Lewenberg & Lewenberg has successfully defended clients who have been charged with murder and related offences and we have seen our practice thrive in this practice area as a result.
Homicide is the act of lawfully or unlawfully killing a person. Common offences under this definition include:
Like most other criminal offences, there is both a physical element and a mental or fault element. In order to prove the crime of murder, the prosecution must prove beyond reasonable doubt that:
- The victim’s death was caused by the accused person (also referred to as “the causation element”); and
- The accused person acted in a conscious, voluntary and deliberate manner; and
- The accused person had the intent to kill or cause really serious injury to the victim; and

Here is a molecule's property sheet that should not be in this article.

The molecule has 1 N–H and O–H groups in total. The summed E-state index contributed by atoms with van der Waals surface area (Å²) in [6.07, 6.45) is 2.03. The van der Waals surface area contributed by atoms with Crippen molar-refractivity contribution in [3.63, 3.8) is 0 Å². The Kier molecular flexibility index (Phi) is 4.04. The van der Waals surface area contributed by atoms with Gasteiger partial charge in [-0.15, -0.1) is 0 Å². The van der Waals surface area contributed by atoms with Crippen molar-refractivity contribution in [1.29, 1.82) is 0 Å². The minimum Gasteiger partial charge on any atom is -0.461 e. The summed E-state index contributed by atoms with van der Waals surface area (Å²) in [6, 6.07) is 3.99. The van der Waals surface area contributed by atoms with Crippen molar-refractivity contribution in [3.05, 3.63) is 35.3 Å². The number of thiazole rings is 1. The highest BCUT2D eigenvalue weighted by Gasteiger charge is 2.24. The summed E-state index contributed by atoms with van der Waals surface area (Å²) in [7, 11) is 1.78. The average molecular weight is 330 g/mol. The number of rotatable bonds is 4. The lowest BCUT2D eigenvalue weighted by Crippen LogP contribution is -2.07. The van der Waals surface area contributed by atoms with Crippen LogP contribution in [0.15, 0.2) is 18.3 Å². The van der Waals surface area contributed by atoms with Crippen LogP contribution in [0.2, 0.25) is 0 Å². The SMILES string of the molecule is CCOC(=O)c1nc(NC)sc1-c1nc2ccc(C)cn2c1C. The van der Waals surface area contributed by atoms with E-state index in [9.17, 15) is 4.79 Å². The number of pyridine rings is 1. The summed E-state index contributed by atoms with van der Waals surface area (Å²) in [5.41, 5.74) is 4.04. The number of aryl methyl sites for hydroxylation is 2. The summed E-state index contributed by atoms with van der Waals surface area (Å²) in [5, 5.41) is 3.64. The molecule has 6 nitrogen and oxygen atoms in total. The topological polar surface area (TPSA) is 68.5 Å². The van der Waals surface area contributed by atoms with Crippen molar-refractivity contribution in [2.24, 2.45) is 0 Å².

- The accused did not believe that his/her conduct was necessary to defend himself/herself or another person from being killed or serious injury.
A person found guilty of murder is liable to a maximum term of life imprisonment.
There are three forms of manslaughter in Victoria. They include unlawful and dangerous act manslaughter, negligent manslaughter and manslaughter by omission. Unlawful and dangerous act manslaughter is the most commonly charged manslaughter offence.
Unlawful and Dangerous Act manslaughter
This offence applies where elements 1 & 2 (above) of Murder are proven but element 3 is not. Before a person can be convicted of this offence, the prosecution must prove, beyond reasonable doubt, that:
- The accused person intended the act which caused the victim’s death (the causation element); and
- The act committed was unlawful; and
- The act committed was dangerous; and
- The accused did not act in self-defence.
A person found guilty of manslaughter is liable to maximum term of 20 years imprisonment.